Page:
Citigroup reshuffles its deck in Moscow as key bankers quit

By Jason Corcoran in Moscow February 17, 2016

US lender Citigroup is shaking up its leadership in Moscow after the departure of three key bankers in the past few weeks.

The bank is reshuffling its deck following the exit of investment banking head Dmitry Ankundinov, head of securities and fund services Alexei Fedotov and head of communications Denis Denisov, sources close to Citigroup told bne IntelliNews.

Irackly Mtibelishvily, head of the corporate and investment bank for Russia, was also promoted in December to lead Central & Eastern Europe, Middle East and Africa business.

Irina Kiparoidze, a spokeswoman for Citigroup in Moscow, declined to immediately comment on the personnel changes.

Ankundinov left to join Sberbank while Fedotov has left for an unspecified role. Denisov, a director and a veteran of Citigroup for 13 years, joins emerging markets PR agency EM as a director in Moscow. It is believed Mtibelishvily will assume Ankundinov's duties.

Larisa Gorbacheva, head of direct custody and clearing, may replace Fedotov, who had run the $20bn assets under management business for over 11 months, a source at the bank told bne IntelliNews.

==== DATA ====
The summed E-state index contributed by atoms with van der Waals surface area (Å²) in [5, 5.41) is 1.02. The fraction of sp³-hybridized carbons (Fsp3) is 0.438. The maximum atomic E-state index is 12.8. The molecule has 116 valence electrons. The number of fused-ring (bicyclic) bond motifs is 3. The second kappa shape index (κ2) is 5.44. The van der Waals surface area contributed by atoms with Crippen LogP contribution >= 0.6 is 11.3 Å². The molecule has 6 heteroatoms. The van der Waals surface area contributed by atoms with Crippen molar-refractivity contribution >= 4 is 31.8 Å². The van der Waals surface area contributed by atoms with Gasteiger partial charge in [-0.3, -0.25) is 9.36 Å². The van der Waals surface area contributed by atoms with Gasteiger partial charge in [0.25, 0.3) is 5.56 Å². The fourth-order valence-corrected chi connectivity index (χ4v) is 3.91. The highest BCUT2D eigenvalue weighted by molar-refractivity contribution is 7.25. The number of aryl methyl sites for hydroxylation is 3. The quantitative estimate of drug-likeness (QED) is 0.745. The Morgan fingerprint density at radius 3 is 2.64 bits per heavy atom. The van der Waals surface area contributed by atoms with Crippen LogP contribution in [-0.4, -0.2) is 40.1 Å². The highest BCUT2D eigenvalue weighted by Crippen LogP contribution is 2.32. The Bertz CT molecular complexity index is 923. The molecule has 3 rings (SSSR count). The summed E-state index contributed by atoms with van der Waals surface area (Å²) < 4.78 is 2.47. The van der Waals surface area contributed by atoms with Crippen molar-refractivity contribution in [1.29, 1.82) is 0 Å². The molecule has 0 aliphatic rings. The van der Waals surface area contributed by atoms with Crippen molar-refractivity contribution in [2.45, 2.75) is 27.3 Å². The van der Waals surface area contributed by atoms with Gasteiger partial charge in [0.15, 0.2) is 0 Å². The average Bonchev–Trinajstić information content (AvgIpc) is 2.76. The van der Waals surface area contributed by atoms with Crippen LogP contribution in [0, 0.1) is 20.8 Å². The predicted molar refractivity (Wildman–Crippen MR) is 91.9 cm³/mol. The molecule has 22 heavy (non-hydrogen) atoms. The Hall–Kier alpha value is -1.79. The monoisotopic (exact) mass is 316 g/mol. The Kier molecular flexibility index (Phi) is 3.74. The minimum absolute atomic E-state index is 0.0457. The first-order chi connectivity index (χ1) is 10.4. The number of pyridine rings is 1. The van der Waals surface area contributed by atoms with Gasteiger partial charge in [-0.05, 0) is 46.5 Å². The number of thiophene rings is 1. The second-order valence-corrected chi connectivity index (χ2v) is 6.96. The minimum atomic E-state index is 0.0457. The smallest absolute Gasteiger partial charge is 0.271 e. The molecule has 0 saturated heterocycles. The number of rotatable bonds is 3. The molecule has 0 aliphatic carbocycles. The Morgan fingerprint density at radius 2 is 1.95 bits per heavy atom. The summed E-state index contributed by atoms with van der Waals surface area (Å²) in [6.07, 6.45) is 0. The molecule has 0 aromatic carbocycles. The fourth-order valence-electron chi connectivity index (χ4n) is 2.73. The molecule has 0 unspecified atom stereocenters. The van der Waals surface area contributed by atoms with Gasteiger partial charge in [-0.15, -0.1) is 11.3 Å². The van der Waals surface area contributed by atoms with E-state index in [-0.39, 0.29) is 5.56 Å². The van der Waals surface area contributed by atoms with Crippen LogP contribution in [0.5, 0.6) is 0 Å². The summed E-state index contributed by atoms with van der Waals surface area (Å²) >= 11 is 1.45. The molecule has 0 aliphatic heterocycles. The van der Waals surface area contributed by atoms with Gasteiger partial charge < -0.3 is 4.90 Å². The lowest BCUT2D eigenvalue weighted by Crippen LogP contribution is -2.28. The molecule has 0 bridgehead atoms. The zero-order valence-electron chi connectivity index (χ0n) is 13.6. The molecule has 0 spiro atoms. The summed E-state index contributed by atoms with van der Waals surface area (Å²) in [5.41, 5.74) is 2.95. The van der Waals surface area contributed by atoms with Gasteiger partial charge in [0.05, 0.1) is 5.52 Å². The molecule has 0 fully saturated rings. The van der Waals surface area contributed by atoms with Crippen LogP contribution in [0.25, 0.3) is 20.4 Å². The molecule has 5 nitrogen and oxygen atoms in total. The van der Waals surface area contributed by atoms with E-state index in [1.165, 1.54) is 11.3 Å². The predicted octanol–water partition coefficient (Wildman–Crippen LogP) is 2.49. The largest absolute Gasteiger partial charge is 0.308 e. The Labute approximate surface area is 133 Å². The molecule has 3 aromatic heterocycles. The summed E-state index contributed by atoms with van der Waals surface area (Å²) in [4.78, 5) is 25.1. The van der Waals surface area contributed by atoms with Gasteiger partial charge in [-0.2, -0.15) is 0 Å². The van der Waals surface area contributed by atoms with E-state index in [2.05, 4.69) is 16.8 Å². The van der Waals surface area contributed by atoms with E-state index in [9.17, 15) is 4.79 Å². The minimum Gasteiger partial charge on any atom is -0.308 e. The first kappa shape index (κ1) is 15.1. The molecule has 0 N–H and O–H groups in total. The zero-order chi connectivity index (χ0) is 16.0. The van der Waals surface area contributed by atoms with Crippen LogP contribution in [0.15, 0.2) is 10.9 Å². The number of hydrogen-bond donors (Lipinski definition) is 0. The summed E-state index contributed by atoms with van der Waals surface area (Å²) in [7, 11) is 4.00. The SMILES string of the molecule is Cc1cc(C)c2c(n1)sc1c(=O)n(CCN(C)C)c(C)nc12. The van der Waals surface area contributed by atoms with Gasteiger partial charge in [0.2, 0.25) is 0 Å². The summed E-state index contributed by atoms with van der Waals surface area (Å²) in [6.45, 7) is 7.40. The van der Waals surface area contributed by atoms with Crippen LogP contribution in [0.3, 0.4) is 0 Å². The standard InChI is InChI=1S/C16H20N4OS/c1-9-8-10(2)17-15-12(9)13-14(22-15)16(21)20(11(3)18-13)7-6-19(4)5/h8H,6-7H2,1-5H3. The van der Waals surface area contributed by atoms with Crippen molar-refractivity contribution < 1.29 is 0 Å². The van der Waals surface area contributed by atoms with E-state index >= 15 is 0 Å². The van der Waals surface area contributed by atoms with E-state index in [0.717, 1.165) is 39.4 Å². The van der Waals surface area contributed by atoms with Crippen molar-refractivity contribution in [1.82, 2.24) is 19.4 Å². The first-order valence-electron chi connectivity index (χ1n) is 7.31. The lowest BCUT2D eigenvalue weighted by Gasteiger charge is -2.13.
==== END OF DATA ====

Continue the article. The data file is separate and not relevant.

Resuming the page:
Citigroup, which returned to Russia in 1992 after a 72-year hiatus, is one of a few foreign banks that prospered in consumer banking after the collapse of the Soviet Union. It ranks among the top five foreign retail banks, claiming to have more than 1mn clients and 4,000 employees in 12 cities.

The bank is now believed to be scaling back its exposure to Russia as a plunge in commodities and US and EU sanctions over Russia's involvement in the Ukrainian conflict have pushed the economy into recession.

Citigroup has historically focused on Russia's middle class with its Citigold wealth-management product, which targets customers with a monthly income of at least $10,000. It also serves many US, Chinese and Korean multinationals who are present in Russia.

HSBC, Barclays  and Banco Santander are among international lenders that abandoned consumer banking in Russia over the past three years due to the dominance of Sberbank and VTB Group, the two largest Russian lenders.

Fees earned by Citigroup from mergers, listings and bond sales collapsed by 97% last year to just $1mn from $7mn in 2014, according to data by US consultancy Freeman & Co. 

On February 17, bne IntelliNews exclusively reported on the closure of the first US bank in Moscow since the current crisis over Russia's involvement in the Ukraine conflict erupted almost two years ago. Jefferies Group closed its offices barely two and a half years after opening for business in the capital. Barclays, Deutsche Bank and Royal Bank of Scotland have also closed their investment banks in Moscow over the past five months.

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